Soil and charcoal samples as well as charred seeds from the cave offered us information about the palaeoenvironment in the Kopais basin from the Palaeolithic to the Middle Bronze Age. The palynological assemblages that have been studied from the Sarakenos deposit show presence of Pine and Quercus and an increase of Leguminosae during the transition from Late Neolithic I to LN II (second half of the 5th mill. BC). The same species are present with small fluctuations during the Late Neolithic II and the EH II. In general from the second half of the 5th mill. and until the 2nd mill.  BC the plant species recorded in the cave pollen diagrams show the clear impact of the humans on the environment of the Kopais basin.
The formation of the lake was the outcome of tectonic movement that took place during the Pliocene and Pleistocene eras, and the dissolution of the calcareous rock caused by underground waters. From a geological point of view, the most prevalent rock is limestone, dating from the Mesozoic era. In the past, the water from the lake would be canalized towards the sea by means of an underground network of canals through the calcareous rock. Due to the progress of sedimentation, the lake was becoming very shallow and dry durin the summer season, conveying a sense of seasonal differentiation between a lake and a swamp.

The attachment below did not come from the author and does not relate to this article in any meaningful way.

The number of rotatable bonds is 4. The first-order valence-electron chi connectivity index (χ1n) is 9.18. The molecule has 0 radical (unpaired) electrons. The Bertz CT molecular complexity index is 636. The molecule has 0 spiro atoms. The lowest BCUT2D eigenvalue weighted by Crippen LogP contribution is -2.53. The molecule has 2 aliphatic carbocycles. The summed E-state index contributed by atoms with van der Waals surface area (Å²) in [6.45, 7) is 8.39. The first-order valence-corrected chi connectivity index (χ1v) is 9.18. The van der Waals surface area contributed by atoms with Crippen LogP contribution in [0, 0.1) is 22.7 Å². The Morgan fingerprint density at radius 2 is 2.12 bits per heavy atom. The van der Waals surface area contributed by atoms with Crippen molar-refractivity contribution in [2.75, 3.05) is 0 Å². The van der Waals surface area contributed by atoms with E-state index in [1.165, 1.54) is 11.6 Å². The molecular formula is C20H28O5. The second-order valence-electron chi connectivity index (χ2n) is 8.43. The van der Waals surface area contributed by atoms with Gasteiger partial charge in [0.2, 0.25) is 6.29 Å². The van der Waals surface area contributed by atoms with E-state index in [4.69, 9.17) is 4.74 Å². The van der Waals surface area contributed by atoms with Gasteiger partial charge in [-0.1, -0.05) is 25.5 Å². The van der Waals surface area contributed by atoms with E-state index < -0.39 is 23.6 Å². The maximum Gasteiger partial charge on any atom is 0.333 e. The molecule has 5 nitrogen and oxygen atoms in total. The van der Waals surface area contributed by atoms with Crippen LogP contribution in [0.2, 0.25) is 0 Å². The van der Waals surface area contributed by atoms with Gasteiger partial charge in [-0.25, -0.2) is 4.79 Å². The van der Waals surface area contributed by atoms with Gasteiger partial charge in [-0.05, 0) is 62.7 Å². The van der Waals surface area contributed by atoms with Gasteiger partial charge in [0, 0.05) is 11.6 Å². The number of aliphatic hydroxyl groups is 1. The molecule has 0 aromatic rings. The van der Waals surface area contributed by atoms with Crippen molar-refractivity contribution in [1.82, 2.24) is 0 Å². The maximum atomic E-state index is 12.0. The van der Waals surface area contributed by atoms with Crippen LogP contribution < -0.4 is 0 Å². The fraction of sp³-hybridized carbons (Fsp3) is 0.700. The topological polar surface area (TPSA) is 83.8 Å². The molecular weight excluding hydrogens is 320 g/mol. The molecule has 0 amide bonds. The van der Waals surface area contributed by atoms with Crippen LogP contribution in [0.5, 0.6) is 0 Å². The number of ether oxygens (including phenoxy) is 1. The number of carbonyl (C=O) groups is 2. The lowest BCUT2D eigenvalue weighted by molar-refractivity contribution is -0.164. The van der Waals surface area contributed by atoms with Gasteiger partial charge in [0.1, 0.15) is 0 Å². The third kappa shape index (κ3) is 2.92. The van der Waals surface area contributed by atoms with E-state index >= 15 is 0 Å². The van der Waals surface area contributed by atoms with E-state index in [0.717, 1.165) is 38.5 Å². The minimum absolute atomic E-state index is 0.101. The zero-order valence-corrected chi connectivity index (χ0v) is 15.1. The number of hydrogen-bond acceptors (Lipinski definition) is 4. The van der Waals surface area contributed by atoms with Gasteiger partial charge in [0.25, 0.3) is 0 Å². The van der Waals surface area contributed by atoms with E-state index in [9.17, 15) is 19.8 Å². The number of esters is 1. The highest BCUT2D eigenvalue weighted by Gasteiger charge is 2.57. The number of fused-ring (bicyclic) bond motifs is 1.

Due to its importance as a natural karstic basin, the Kopais has been the subject of extensive palaeoenvironmental studies since the 1970s, e.g. Greig and Turner, who have published detailed pollen diagrams. In 1983, two new cores were made that offered information on the vegetation from the Late Upper Palaeolithic onwards. During the Late Upper Palaeolithic period, the Kopais had vegetation typical of an open steppe and a dry and cold climate (Artemisia, Graminae and Chenopods). The Pleistocene-Holocene transition is recorded in the diagrams with the forest expansion (Quercus, Juniperus, Pistacia, Ephedra). At layers that correspond to 4000-3000 BC, the quercus disappears, possibly due to deforestation. Analysis of the grain of the coring samples suggest that there was also fluctuation in the lake levels during the Late Pleistocene and Early Holocene eras. There are also indications that the lake level dropped between 4000 BC and 2500 BC.